GRAND RAPIDS, Mich. — Next March, Grand Rapids will be included for the first time in the state’s distribution of marijuana tax revenue.
This month, the state divvied up $10 million between 38 cities, 38 counties, 21 townships and seven villages that participate in medical and recreational sales, each one of them receiving $28,000 per store in their municipality.
Grand Rapids wasn’t included in that since the city’s first recreational sales didn’t come until after the start of fiscal year 2021. But when the next round is divided up next March, Grand Rapids will receive roughly $330,000.
But for their peak in 2024-2025, Grand Rapids City Planning Director Kristin Turkelson says the city could be pulling in over half a million dollars a year in tax revenue.
“We do expect that that will level off shortly thereafter because we, as a city, have made a decision that there’s only going to be so much land that would be eligible for an adult-use retailer,” she said.
Grand Rapids currently has ten licensed marijuana facilities operating within city limits.
In the past few months, sales of recreational marijuana have doubled sales of medical marijuana, legal in Michigan for far longer.
Part of the taxable revenue the state collects from marijuana sales will also go to the State Departments of Education and Transportation and medical research of the effects of cannabis.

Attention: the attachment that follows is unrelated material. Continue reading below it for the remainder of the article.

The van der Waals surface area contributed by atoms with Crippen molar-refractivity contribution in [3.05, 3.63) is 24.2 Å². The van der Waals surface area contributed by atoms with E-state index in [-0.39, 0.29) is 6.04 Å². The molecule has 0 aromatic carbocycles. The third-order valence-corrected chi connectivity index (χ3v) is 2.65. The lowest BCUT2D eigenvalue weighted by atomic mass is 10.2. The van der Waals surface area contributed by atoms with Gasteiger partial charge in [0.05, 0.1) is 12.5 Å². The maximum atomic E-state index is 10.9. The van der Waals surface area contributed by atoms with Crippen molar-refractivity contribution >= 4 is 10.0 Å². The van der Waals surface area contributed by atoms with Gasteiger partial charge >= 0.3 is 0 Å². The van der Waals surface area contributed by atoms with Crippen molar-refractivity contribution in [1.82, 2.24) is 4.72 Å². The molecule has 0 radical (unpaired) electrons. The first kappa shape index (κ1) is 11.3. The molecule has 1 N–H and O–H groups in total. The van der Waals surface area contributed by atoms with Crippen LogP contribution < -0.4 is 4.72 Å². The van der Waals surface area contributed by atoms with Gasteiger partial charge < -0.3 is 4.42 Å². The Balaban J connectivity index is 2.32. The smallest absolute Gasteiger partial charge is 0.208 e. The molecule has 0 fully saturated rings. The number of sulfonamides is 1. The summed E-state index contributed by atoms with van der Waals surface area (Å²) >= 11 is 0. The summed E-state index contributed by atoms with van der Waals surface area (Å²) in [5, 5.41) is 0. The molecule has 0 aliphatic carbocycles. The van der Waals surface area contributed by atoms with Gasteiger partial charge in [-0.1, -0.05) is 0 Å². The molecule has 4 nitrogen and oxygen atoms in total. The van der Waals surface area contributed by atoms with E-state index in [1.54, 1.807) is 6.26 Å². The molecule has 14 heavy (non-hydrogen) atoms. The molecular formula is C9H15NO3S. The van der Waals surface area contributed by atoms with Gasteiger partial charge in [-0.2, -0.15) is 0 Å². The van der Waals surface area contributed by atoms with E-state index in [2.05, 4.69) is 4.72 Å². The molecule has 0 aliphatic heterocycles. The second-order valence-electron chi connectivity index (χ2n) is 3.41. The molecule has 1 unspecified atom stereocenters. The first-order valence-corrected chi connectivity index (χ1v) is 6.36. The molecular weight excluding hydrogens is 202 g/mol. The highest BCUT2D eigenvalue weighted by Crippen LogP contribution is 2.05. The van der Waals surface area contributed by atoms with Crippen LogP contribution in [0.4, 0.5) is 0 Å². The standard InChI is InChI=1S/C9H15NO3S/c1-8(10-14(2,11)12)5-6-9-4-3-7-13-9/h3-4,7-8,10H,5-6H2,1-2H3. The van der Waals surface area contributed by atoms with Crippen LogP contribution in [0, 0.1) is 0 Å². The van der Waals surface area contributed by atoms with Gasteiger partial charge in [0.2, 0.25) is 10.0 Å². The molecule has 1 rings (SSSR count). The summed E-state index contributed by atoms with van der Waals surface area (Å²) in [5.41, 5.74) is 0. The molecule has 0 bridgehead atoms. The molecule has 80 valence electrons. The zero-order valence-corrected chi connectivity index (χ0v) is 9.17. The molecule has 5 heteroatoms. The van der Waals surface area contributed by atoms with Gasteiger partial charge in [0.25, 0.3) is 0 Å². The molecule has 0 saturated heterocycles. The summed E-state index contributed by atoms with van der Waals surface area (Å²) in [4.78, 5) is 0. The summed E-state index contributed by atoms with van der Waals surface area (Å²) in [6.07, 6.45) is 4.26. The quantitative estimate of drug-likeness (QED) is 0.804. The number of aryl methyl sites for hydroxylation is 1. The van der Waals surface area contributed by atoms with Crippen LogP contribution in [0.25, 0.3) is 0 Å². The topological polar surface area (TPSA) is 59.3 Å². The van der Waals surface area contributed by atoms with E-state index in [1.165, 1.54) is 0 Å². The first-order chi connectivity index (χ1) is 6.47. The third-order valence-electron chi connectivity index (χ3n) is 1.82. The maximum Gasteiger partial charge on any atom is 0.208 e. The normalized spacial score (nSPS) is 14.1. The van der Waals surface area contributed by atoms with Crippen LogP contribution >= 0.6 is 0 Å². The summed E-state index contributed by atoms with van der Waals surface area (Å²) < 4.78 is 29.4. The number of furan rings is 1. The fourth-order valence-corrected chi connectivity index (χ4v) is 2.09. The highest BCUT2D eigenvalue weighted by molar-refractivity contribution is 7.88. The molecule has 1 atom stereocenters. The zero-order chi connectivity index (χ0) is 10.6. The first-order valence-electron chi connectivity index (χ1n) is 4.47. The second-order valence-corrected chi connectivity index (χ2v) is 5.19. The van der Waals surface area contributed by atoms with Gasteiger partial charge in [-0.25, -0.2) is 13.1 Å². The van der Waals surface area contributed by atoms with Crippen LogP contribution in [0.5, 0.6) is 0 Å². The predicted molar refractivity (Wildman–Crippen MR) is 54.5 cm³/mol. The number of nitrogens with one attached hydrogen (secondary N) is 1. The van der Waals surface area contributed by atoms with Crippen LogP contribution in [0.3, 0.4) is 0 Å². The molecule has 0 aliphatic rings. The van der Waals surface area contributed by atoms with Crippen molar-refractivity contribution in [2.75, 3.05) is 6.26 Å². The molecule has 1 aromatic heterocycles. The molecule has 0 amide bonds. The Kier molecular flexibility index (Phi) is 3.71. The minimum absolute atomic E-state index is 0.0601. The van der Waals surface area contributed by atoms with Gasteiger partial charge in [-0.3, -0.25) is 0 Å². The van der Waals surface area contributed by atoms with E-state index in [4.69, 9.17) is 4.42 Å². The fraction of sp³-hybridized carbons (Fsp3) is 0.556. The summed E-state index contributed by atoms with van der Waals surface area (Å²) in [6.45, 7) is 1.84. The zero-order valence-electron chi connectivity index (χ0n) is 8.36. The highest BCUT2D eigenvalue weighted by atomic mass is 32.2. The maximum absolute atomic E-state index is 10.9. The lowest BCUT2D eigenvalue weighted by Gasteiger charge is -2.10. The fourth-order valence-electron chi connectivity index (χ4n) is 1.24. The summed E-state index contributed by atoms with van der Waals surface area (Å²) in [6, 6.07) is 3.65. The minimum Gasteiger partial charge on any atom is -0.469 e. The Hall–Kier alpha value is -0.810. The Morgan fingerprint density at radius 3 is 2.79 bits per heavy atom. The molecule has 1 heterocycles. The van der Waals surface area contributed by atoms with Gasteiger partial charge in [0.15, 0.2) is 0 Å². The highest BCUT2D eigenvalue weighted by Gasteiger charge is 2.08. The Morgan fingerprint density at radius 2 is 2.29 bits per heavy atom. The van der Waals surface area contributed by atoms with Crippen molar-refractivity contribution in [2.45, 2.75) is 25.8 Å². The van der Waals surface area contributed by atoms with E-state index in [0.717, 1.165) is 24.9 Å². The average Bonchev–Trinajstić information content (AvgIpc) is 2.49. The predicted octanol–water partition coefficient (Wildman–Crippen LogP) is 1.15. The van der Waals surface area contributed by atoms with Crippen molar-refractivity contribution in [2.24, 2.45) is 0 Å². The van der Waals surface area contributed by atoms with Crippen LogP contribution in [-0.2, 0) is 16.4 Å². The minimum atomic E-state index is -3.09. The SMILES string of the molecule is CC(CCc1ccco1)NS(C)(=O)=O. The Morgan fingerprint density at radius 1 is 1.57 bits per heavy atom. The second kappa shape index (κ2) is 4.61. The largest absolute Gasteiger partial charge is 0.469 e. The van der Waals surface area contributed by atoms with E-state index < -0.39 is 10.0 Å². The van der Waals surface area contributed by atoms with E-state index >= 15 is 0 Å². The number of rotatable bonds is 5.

Barton Morris, attorney and founder of the Cannabis Legal Group based in Michigan, wonders if all the money is going where it needs to be.
“In the past 50 years African Americans have been 3.3 times more likely to be prosecuted and arrested and convicted of marijuana-related offenses, and now, of course, all of those offenses are no longer criminal offenses,” he said.
While he’s happy tax revenue is going to schools, roads and research, the state’s bill legalizing recreational sales also includes direct language about social equity, but no specifics on expungement and clemency for felonies that are no longer crimes.
“They’re not doing so; they’re maybe doing some one-here-and-one-there,” he said. “Think about the people that were growing marijuana just a couple years ago, convicted of a felony for manufacturing marijuana, and now are having difficulty finding a job because of that. Those felonies need to be removed.”
Grand Rapids does have a social equity program, as well as a Good Neighbor Pledge for businesses, but Morris says many smaller municipalities haven’t focused as heavily on giving those historically affected by marijuana prosecution a way to get capital in the industry.